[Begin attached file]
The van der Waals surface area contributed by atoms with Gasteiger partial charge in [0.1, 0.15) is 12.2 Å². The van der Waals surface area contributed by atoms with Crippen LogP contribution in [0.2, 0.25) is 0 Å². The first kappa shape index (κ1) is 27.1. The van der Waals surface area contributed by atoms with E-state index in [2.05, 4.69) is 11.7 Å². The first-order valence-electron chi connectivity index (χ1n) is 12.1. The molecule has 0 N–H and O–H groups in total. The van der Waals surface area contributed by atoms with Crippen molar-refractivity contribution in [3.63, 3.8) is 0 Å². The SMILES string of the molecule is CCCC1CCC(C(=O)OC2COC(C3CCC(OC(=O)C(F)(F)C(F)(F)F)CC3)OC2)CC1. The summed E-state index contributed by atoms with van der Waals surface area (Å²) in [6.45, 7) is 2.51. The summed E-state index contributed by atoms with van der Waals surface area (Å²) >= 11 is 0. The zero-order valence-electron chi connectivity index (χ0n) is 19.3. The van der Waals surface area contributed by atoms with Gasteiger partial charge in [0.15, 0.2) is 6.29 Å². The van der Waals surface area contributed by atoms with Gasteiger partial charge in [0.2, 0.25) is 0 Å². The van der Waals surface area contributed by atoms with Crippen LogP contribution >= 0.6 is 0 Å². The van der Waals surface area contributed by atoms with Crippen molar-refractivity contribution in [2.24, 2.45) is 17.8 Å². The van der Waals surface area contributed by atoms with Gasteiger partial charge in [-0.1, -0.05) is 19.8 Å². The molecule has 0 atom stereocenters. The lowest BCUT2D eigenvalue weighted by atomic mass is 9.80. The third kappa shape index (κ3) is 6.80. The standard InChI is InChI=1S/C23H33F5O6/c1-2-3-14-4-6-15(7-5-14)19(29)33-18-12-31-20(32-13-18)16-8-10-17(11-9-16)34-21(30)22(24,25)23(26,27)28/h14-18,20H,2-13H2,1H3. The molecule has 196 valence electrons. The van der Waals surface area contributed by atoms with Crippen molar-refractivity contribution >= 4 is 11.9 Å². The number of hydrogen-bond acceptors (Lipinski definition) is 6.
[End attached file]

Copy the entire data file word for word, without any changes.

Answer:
The van der Waals surface area contributed by atoms with Gasteiger partial charge in [0.1, 0.15) is 12.2 Å². The van der Waals surface area contributed by atoms with Crippen LogP contribution in [0.2, 0.25) is 0 Å². The first kappa shape index (κ1) is 27.1. The van der Waals surface area contributed by atoms with E-state index in [2.05, 4.69) is 11.7 Å². The first-order valence-electron chi connectivity index (χ1n) is 12.1. The molecule has 0 N–H and O–H groups in total. The van der Waals surface area contributed by atoms with Crippen molar-refractivity contribution in [3.63, 3.8) is 0 Å². The SMILES string of the molecule is CCCC1CCC(C(=O)OC2COC(C3CCC(OC(=O)C(F)(F)C(F)(F)F)CC3)OC2)CC1. The summed E-state index contributed by atoms with van der Waals surface area (Å²) in [6.45, 7) is 2.51. The summed E-state index contributed by atoms with van der Waals surface area (Å²) >= 11 is 0. The zero-order valence-electron chi connectivity index (χ0n) is 19.3. The van der Waals surface area contributed by atoms with Gasteiger partial charge in [0.15, 0.2) is 6.29 Å². The van der Waals surface area contributed by atoms with Gasteiger partial charge in [0.2, 0.25) is 0 Å². The van der Waals surface area contributed by atoms with Crippen LogP contribution >= 0.6 is 0 Å². The van der Waals surface area contributed by atoms with Crippen molar-refractivity contribution in [2.24, 2.45) is 17.8 Å². The van der Waals surface area contributed by atoms with Gasteiger partial charge in [-0.1, -0.05) is 19.8 Å². The molecule has 0 atom stereocenters. The lowest BCUT2D eigenvalue weighted by atomic mass is 9.80. The third kappa shape index (κ3) is 6.80. The standard InChI is InChI=1S/C23H33F5O6/c1-2-3-14-4-6-15(7-5-14)19(29)33-18-12-31-20(32-13-18)16-8-10-17(11-9-16)34-21(30)22(24,25)23(26,27)28/h14-18,20H,2-13H2,1H3. The molecule has 196 valence electrons. The van der Waals surface area contributed by atoms with Crippen molar-refractivity contribution >= 4 is 11.9 Å². The number of hydrogen-bond acceptors (Lipinski definition) is 6.